The weather is partly cloudy – partly sunny. We have already entered in one of the parallel residential roads where the series of cars, white arrows and houses are extending before our eyes. These places here are very quiet. Some flowers, trees and a very friendly cat. Sarah touches it as I approach her friendly face. This area seems friendly and familiar although it is empty – and in some moments totally still. Only the wind makes things vivid. Several blooming trees remind me that the spring is finally here. I walk, the pavement is not so good but I touch with my vision and hand some brick surfaces of the houses. A door opens: “Ok bye…another job for free” – a voice comes to our ears. We suddenly encounter an Indian man around 40. “Hi sir”. We ask him about his senses. “I am not sure but things are going down at the moment” he responds emotionally. He talks us about his concerns and thoughts on the difficult economic situation of this area; where shops open but people cannot afford; because of the lack of money. He seems steady but quite pessimistic. The road next to his small shop is empty and quiet. I try to depict in camera what he just felt by expressing it to us. I take a picture of a broken wall brick; that fissures and small green textures have been developed. This brick is what I can share with him as sympathy about his emotional expression.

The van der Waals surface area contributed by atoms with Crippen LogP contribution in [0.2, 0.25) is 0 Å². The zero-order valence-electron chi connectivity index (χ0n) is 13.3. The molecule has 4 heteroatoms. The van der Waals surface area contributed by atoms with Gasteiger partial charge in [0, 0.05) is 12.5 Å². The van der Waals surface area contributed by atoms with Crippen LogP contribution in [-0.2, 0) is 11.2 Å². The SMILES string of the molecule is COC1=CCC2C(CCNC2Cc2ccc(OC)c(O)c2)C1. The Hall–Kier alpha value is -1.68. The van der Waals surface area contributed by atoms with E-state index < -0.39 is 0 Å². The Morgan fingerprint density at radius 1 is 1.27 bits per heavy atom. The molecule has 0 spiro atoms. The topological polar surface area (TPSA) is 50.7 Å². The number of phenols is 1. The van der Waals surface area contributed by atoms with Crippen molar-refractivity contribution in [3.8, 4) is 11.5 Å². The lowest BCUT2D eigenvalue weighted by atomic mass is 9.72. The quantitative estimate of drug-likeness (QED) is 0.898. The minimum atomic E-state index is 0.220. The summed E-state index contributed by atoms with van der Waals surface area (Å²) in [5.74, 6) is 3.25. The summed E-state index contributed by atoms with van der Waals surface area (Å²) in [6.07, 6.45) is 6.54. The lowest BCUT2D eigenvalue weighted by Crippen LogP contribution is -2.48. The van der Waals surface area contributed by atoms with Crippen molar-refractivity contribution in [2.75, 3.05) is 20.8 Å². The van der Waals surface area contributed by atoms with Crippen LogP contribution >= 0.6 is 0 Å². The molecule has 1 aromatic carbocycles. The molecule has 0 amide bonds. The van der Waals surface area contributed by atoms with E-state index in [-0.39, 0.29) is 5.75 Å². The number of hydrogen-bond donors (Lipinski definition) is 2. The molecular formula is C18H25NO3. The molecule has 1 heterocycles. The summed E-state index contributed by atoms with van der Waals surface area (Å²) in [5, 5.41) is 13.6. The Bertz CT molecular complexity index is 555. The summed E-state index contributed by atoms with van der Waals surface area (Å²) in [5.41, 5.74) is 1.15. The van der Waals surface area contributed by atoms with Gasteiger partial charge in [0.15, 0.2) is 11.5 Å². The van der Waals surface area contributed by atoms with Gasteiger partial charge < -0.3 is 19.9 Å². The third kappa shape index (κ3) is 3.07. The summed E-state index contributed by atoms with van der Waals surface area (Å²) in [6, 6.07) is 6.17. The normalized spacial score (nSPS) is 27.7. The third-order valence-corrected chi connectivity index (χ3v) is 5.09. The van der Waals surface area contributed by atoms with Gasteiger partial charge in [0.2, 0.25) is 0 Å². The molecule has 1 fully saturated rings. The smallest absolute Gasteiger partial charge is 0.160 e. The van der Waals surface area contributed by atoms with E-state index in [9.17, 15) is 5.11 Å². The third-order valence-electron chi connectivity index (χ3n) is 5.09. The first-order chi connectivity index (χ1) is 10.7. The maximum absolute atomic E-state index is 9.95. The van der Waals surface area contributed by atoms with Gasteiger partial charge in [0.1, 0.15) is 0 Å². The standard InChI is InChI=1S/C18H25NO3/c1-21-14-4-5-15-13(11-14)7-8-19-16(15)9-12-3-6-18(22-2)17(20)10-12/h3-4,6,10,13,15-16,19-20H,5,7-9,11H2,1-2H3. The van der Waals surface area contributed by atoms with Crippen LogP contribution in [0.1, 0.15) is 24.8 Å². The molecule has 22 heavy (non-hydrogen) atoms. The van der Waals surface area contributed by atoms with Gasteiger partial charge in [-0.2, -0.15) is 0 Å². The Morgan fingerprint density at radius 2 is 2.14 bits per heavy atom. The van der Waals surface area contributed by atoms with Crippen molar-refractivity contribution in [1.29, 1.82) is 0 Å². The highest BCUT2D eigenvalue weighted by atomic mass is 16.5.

We are a bit lost as lots of roads are the same and empty. We find Wayne, a middle age man with green borough uniform. He is friendly and simple. “How can we not get lost here?”. He answers to our question with some directions. “Thank you sir – by the way what are you sensing right now here?”. His facial expression smiles with several question marks in the air. […!...]. “Erm…Don’t know! Fresh air maybe?!” he laughs. He admits us that the area is nice to work and he leaves us as we thank him.